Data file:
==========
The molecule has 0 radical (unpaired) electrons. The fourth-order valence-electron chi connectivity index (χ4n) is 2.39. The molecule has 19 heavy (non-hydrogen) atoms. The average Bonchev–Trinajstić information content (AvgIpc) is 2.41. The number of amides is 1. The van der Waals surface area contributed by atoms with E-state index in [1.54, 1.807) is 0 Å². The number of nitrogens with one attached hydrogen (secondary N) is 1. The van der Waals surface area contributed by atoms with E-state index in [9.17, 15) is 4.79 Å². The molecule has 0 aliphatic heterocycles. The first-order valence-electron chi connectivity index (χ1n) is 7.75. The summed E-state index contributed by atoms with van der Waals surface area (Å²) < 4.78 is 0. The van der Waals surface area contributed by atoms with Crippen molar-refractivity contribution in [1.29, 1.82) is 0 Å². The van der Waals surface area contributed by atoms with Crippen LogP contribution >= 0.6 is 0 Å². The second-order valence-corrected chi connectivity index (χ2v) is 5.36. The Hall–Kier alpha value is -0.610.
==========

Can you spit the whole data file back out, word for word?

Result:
The molecule has 0 radical (unpaired) electrons. The fourth-order valence-electron chi connectivity index (χ4n) is 2.39. The molecule has 19 heavy (non-hydrogen) atoms. The average Bonchev–Trinajstić information content (AvgIpc) is 2.41. The number of amides is 1. The van der Waals surface area contributed by atoms with E-state index in [1.54, 1.807) is 0 Å². The number of nitrogens with one attached hydrogen (secondary N) is 1. The van der Waals surface area contributed by atoms with E-state index in [9.17, 15) is 4.79 Å². The molecule has 0 aliphatic heterocycles. The first-order valence-electron chi connectivity index (χ1n) is 7.75. The summed E-state index contributed by atoms with van der Waals surface area (Å²) < 4.78 is 0. The van der Waals surface area contributed by atoms with Crippen molar-refractivity contribution in [1.29, 1.82) is 0 Å². The van der Waals surface area contributed by atoms with Crippen LogP contribution >= 0.6 is 0 Å². The second-order valence-corrected chi connectivity index (χ2v) is 5.36. The Hall–Kier alpha value is -0.610.